Future-Pop Singer Chav Is Reclaiming 'Patient Zero' for Queer People Everywhere: Listen

Brian Vu/3rd Eye Chakra
Chav

Call them whatever you'd like — pop-rapper Chav is here to live their most authentic truth, especially if that means flying in the face of what society deems "acceptable."

The futuristic artist, who co-founded the queer & progressive pop label Flat Pop Records earlier this year, takes that sentiment to heart with their latest single "Patient Zero," a moody, glitching track that aims to take back the phrase once used to dehumanize queer people during the AIDS epidemic of the '80s. 

For those less familiar, the term "patient zero" was often used by some in heteronormative society during the crisis as a way of placing blame on the LGBTQ community for the virus' rapid spead. As Chav sees it, those kinds of derogatory remarks should be weaponized by queer people as a means of achieving self-confidence. "All the things that society calls us, to make us feel less than, to deny our credibility, are truly the things that make us the great all powerful beings that I know we are," they tell Billboard. "So you can call us what you like, but we will always fight for our place, because the global truth is that it belongs to ALL of us, even our captors."

Chav spoke to Billboard about taking back offensive slurs, creating their new sound, and how touring with Dorian Electra has impacted their career.

What went into the making of this song? The music and the lyrics give it this very visceral, almost angry vibe — how did that manifest itself during the writing process?

At first my producer and co-writer Brett Castro and I were just playing with a beat. We began adding layers to it and it started getting really dark. At the time we were watching Euphoria and chatting and we thought, "wouldn't it be dope if we made a song that wasn't a halloween song but a song that exists through the lens of the halloween universe?" When I started thinking of what scares people the most I reasoned that, essentially, it's queer and POC people.

Brett and I started thinking of the legacy of what it meant to be a queer person, and a queer person of color. Our conclusion was that the things our society frowns upon, the "deplorable" attributes, are also what's associated with POC and queer communities having pride in their identity and taking up space. It's the reality of being non-binary in a straight world or of being a black person and having to exist in a regime that's never considered you even though your POV creates newness and culture.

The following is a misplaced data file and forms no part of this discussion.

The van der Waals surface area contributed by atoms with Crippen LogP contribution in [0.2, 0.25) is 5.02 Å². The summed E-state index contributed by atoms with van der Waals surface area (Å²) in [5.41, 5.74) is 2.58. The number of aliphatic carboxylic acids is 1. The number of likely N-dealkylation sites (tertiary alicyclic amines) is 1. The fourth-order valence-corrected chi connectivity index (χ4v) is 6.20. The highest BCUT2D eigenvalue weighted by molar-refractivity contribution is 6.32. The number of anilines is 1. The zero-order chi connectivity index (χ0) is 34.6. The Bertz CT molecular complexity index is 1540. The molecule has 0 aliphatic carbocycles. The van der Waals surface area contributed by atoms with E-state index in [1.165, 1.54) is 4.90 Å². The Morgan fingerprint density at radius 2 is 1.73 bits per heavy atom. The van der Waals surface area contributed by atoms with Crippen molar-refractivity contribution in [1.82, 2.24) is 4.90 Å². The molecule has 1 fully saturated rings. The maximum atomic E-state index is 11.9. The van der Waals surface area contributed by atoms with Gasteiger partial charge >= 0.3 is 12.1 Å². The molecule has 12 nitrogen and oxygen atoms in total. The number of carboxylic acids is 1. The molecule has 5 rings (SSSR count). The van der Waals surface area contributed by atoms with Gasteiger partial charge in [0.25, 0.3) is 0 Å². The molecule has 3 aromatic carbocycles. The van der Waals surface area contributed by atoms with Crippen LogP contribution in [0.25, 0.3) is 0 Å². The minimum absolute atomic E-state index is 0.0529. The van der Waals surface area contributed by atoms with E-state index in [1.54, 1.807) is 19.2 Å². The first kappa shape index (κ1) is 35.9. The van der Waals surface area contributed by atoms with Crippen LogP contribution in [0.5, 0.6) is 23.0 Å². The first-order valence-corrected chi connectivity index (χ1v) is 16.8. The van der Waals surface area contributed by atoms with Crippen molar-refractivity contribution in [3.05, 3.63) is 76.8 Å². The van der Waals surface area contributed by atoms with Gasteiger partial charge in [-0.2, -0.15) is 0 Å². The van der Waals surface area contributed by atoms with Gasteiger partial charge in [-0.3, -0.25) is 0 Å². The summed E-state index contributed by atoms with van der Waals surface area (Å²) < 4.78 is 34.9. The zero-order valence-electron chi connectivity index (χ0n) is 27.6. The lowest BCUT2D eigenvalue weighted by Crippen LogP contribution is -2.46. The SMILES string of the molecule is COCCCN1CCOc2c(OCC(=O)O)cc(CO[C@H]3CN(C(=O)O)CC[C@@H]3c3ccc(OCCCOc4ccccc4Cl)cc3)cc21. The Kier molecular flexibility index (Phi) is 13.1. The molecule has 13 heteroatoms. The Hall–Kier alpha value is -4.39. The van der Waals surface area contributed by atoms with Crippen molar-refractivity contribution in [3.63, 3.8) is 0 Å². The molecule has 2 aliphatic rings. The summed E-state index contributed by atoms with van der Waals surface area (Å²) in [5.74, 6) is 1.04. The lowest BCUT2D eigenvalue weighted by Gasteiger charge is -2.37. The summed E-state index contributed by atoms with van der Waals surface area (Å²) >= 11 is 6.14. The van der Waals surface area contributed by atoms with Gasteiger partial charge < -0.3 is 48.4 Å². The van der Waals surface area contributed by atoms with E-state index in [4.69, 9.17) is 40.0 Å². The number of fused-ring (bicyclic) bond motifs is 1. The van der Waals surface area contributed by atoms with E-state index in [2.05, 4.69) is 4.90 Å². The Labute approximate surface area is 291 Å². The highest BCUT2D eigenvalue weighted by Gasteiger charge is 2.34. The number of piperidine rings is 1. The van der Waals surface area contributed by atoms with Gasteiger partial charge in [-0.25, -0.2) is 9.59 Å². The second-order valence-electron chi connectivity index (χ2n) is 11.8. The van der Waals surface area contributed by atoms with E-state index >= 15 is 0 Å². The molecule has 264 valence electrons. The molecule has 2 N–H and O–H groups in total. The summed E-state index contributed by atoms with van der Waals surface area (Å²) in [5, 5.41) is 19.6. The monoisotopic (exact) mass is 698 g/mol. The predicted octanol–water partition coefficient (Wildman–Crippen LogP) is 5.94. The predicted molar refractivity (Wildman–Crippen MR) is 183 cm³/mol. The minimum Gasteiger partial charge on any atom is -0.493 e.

The song is titled "Patient Zero," which you said has to do with taking back the term once used to dehumanize queer people, especially during the AIDS epidemic of the '80s. Why was it important for you to reclaim this phrase for the LGBTQ community?

The first lyrics we wrote were "You can call me patient zero, you can call me freaking weirdo." The AIDS epidemic used to be something I was so fearful to learn and understand about our community, but as I've grown in my queerdom, I've started to recognize what it has done to our history and how it shapes us.

I've been following this Instagram account @theaidsmemorial for a while. As I read the stories on that page of the lives lost during the first movement of the epidemic, I want to remember those people with respect and joy. For many reasons, but what really struck me was their resilience. Until the end, they fought for our place. There was one quote on the page that said "If you're reading this, I'm dead, and we will not be forgotten." The subtext being, "this is what I've been, and this is what we could be." 

In the history of humanity we have been taught to discredit POC/queer/femme (people), but they are actually the most powerful. They are the creators of culture, change, language, and movement. All the things that society calls us, to make us feel less than, to deny our credibility, are truly the things that make us the great all powerful beings that I know we are. So you can call us what you like, but we will always fight for our place, because the global truth is that it belongs to ALL of us, even our captors. 

You've been on tour with Dorian Electra and performing at some of Dorian and Moodkiller's Charli XCX after parties this year — what has that experience meant for you, as an artist? 

Dorian Electra is a boss. I met them three years ago when my partner and I were curating our first event and they were so professional and gracious. During this tour with them, dancing for their shows and performing my original material at the afterparties, they have handled every aspect with so much strength and empathy. They completely pulled the tour together by themselves -- without a label or management. And they maintain a beautiful community of queer folks that are so thirsty to be seen. It's been a great experience working with them and an honor to see how they're growing within their craft. 

Meeting all the people on the tour has been the best part for sure. At Charli's shows she invites local artists to come up for one of the songs, and being able to meet those artists and performers and queens was incredible. They were there, in every city, big or small, and they were thriving. And Charli is incredible to the community -- it's really cool to see a major pop artist consider us in a meaningful way. I'm so excited to see what she and Dorian and so many others are cultivating continue to grow.

Listent to "Patient Zero" below.


THE BILLBOARD BIZ
SUBSCRIBER EXPERIENCE

The Biz premium subscriber content has moved to Billboard.com/business.


To simplify subscriber access, we have temporarily disabled the password requirement.